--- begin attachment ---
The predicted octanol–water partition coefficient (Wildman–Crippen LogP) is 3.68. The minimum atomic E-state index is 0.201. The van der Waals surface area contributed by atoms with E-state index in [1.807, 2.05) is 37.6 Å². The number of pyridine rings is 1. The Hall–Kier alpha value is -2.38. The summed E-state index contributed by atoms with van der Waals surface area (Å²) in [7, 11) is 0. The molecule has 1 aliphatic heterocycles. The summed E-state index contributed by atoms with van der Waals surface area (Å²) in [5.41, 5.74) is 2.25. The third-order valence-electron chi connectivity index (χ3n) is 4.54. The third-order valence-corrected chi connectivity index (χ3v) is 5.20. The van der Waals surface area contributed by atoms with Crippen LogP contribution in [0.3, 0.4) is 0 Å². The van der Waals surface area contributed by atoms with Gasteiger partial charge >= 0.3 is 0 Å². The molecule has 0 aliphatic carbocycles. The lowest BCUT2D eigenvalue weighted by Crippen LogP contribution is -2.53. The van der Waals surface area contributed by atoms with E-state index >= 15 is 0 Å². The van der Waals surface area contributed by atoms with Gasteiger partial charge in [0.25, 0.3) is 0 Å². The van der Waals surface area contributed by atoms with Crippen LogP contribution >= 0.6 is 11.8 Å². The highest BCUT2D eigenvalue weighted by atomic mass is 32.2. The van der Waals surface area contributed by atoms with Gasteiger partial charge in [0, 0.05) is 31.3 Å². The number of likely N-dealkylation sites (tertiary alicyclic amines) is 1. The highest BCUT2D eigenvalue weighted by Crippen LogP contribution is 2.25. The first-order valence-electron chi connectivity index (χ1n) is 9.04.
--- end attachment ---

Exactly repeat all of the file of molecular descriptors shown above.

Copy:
The predicted octanol–water partition coefficient (Wildman–Crippen LogP) is 3.68. The minimum atomic E-state index is 0.201. The van der Waals surface area contributed by atoms with E-state index in [1.807, 2.05) is 37.6 Å². The number of pyridine rings is 1. The Hall–Kier alpha value is -2.38. The summed E-state index contributed by atoms with van der Waals surface area (Å²) in [7, 11) is 0. The molecule has 1 aliphatic heterocycles. The summed E-state index contributed by atoms with van der Waals surface area (Å²) in [5.41, 5.74) is 2.25. The third-order valence-electron chi connectivity index (χ3n) is 4.54. The third-order valence-corrected chi connectivity index (χ3v) is 5.20. The van der Waals surface area contributed by atoms with Crippen LogP contribution in [0.3, 0.4) is 0 Å². The van der Waals surface area contributed by atoms with Gasteiger partial charge >= 0.3 is 0 Å². The molecule has 0 aliphatic carbocycles. The lowest BCUT2D eigenvalue weighted by Crippen LogP contribution is -2.53. The van der Waals surface area contributed by atoms with E-state index >= 15 is 0 Å². The van der Waals surface area contributed by atoms with Gasteiger partial charge in [0.25, 0.3) is 0 Å². The van der Waals surface area contributed by atoms with Crippen LogP contribution >= 0.6 is 11.8 Å². The highest BCUT2D eigenvalue weighted by atomic mass is 32.2. The van der Waals surface area contributed by atoms with Gasteiger partial charge in [0, 0.05) is 31.3 Å². The number of likely N-dealkylation sites (tertiary alicyclic amines) is 1. The highest BCUT2D eigenvalue weighted by Crippen LogP contribution is 2.25. The first-order valence-electron chi connectivity index (χ1n) is 9.04.